Dick Warburton has been flying quite a few kites recently as he and the rest of the panel put in place by the Prime Minister to review the Renewable Energy Target (RET) grapple with some uncomfortable realities.

The type of kite flying Warburton is engaged in doesn’t rely on taking a trip to the park. Rather it is the activity by which ideas are put in the public domain to assess their acceptability or legitimacy. In the latest kite-flying exercise, Warburton tested the idea that somehow an oversupply of energy and increased competition in electricity generation could be turned into a negative, when the vast majority of economic analysis demonstrates a net benefit to consumers.

This uncomfortable reality has been confirmed time and again via numerous economic studies, including the government’s own modelling conducted as part of the RET review. All of these confirm that the RET is increasing competition in the energy generation sector, suppressing wholesale electricity prices and driving lower retail electricity bills as a result. Add the jobs and regional investment to the tally and the RET is a winner for everyone –except the incumbent coal generators.

It’s not the first time that Warburton has spoken publicly about the review, which is yet to be completed. He recently criticised Clive Palmer for standing in the way of legislative changes that may result when the review is finally completed.

It is concerning to see the chairman of an “independent review” test so many ideas and positions, including pre-empting legislative amendments before the government of the day even receives, let alone considers, the report.

This seems to be a dangerous position for the review panel to be taking and possibly quite unhelpful for the government if it wants to avoid the ever-growing perception that the independent review is anything other than a stitch-up from the start.

Or perhaps the government doesn’t think the review is independent either, as it continues to fly a number of its own kites. Recent comments by several government representatives, including some very senior ministers, indicate a level of hostility towards renewable technologies that borders on religious zeal. The Prime Minister himself also pre-empted changes to the RET when the review had barely begun.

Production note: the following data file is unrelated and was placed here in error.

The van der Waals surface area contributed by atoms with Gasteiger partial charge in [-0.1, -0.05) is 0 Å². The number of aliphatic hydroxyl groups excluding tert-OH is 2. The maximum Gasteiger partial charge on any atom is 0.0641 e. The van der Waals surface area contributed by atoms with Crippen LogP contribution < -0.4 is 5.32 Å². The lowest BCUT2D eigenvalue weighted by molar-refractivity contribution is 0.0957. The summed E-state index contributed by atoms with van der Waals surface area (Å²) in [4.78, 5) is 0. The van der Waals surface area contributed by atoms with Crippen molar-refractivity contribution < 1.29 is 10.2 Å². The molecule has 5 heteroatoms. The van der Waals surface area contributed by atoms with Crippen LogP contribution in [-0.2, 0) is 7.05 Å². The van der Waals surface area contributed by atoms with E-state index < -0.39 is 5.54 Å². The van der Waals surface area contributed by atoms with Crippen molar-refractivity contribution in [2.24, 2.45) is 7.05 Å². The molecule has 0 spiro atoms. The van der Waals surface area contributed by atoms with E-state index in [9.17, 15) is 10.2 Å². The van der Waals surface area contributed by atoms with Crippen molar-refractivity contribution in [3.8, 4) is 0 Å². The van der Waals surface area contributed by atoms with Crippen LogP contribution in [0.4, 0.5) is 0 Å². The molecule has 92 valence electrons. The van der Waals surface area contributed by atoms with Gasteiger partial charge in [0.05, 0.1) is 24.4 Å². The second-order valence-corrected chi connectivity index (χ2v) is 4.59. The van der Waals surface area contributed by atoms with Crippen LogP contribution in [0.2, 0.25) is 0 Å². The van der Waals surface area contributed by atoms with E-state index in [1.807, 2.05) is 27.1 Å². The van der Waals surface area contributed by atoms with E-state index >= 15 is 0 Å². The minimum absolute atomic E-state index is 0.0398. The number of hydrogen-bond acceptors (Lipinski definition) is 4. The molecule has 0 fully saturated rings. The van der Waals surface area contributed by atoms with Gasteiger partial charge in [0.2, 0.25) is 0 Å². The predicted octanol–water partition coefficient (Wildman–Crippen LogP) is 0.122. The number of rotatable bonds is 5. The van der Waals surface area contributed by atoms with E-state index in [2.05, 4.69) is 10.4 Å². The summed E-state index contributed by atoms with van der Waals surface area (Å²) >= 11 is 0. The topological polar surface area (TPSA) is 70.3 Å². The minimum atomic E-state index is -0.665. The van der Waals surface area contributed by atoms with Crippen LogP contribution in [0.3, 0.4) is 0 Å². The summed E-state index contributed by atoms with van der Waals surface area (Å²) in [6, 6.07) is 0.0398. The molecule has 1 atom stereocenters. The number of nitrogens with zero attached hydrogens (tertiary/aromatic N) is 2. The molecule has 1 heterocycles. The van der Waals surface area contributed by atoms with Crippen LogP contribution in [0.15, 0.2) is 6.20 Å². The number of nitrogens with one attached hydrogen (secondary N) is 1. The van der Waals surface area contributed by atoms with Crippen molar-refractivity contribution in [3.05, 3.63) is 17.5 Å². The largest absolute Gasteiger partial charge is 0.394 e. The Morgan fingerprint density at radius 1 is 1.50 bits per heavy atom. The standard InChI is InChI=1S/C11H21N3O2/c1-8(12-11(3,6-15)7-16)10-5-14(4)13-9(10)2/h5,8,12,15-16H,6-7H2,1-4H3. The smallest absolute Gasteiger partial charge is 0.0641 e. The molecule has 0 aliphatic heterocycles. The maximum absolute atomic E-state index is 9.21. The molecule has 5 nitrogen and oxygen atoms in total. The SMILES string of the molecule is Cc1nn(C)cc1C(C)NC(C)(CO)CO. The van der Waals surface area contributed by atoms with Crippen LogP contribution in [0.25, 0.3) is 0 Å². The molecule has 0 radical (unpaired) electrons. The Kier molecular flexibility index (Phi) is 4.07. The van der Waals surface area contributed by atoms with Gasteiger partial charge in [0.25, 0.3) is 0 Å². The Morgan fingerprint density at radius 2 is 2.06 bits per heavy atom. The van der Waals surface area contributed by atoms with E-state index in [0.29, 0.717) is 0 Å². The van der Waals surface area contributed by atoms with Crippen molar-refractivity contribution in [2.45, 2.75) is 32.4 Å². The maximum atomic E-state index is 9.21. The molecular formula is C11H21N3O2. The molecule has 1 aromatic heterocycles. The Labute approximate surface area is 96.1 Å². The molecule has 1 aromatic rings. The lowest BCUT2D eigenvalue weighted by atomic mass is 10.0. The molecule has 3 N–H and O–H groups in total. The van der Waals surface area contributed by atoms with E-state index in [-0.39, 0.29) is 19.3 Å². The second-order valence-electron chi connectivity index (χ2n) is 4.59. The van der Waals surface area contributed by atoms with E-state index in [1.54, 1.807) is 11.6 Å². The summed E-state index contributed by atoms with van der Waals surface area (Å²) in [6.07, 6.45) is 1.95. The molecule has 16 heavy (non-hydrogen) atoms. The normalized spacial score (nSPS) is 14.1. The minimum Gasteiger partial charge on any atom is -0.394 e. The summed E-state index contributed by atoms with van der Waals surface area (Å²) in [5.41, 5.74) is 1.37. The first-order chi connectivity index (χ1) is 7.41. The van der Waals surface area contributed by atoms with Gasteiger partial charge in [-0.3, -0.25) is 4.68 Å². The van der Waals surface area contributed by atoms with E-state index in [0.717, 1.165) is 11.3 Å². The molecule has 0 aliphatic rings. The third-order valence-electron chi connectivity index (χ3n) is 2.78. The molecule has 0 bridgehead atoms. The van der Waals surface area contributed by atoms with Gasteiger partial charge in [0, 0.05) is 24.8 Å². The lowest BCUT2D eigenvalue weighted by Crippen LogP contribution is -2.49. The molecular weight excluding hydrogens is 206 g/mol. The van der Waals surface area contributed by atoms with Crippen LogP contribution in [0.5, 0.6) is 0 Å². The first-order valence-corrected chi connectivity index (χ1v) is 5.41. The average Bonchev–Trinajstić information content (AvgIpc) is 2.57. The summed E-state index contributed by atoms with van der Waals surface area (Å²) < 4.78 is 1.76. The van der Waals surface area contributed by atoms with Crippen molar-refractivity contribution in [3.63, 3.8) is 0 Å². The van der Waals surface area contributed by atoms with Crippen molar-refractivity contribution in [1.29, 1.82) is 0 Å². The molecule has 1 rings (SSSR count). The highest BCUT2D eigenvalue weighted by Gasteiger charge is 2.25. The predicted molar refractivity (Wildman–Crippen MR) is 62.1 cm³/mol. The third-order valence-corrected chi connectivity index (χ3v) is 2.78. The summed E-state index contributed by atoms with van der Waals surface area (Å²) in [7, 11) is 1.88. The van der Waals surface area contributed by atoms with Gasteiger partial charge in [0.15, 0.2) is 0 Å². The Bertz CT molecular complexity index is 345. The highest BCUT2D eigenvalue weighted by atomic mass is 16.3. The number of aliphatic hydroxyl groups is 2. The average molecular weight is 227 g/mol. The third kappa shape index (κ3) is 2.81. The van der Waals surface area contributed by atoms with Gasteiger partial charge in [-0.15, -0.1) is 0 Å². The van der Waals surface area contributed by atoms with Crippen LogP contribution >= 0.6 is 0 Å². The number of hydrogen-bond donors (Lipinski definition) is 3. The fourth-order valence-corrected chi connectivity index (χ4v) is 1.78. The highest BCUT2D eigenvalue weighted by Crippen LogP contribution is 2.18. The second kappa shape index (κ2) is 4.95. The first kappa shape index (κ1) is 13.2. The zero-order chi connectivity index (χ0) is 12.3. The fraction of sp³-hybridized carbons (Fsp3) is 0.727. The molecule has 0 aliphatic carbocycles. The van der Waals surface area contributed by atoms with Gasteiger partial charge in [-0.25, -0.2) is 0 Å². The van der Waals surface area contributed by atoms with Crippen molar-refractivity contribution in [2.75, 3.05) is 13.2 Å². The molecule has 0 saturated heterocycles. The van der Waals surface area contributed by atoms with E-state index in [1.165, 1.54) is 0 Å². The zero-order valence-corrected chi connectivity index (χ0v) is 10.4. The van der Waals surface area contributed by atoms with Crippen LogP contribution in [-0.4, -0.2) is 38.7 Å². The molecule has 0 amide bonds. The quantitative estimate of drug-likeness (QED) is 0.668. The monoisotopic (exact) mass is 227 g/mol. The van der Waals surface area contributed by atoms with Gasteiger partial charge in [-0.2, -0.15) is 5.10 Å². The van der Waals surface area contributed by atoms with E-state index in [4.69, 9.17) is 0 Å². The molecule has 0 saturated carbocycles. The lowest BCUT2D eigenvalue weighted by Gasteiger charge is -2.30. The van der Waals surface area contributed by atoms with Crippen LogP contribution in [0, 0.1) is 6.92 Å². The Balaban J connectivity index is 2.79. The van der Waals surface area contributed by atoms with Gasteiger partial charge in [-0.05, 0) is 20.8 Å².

Public comments from the review panel chair and senior government members give the strong impression they already know the answer, and the role of the so-called independent review is to backfill the justification.

There can be no more damning evidence of this as Warburton begins to ignore economic modelling he has commissioned in favour of a recently released piece of economic modelling commissioned by the Australian Chamber of Commerce and Industry, Minerals Council, and the Business Council.

This piece of “garbage in, garbage out” modelling relies on assumptions provided to Deloitte by these business lobby groups that bear little resemblance to reality and that were clearly developed to support a desired, negative outcome.

For example, the modelling uses solar PV and wind prices that are out of date, thereby grossly over-estimating the cost of new investment in clean technology. They also classify gas as a “less costly” non-renewable technology when every other energy modeller in the country has determined that gas is pricing itself out of the market.

Quite frankly, if the panel relies on the piece of economic junk commissioned by ACCI and their business colleagues while ignoring all other inputs, including the work they commissioned, it will confirm that the review is nothing short of expensive window dressing.

If that’s the case, there will be no breeze stiff enough to make Warburton’s report fly.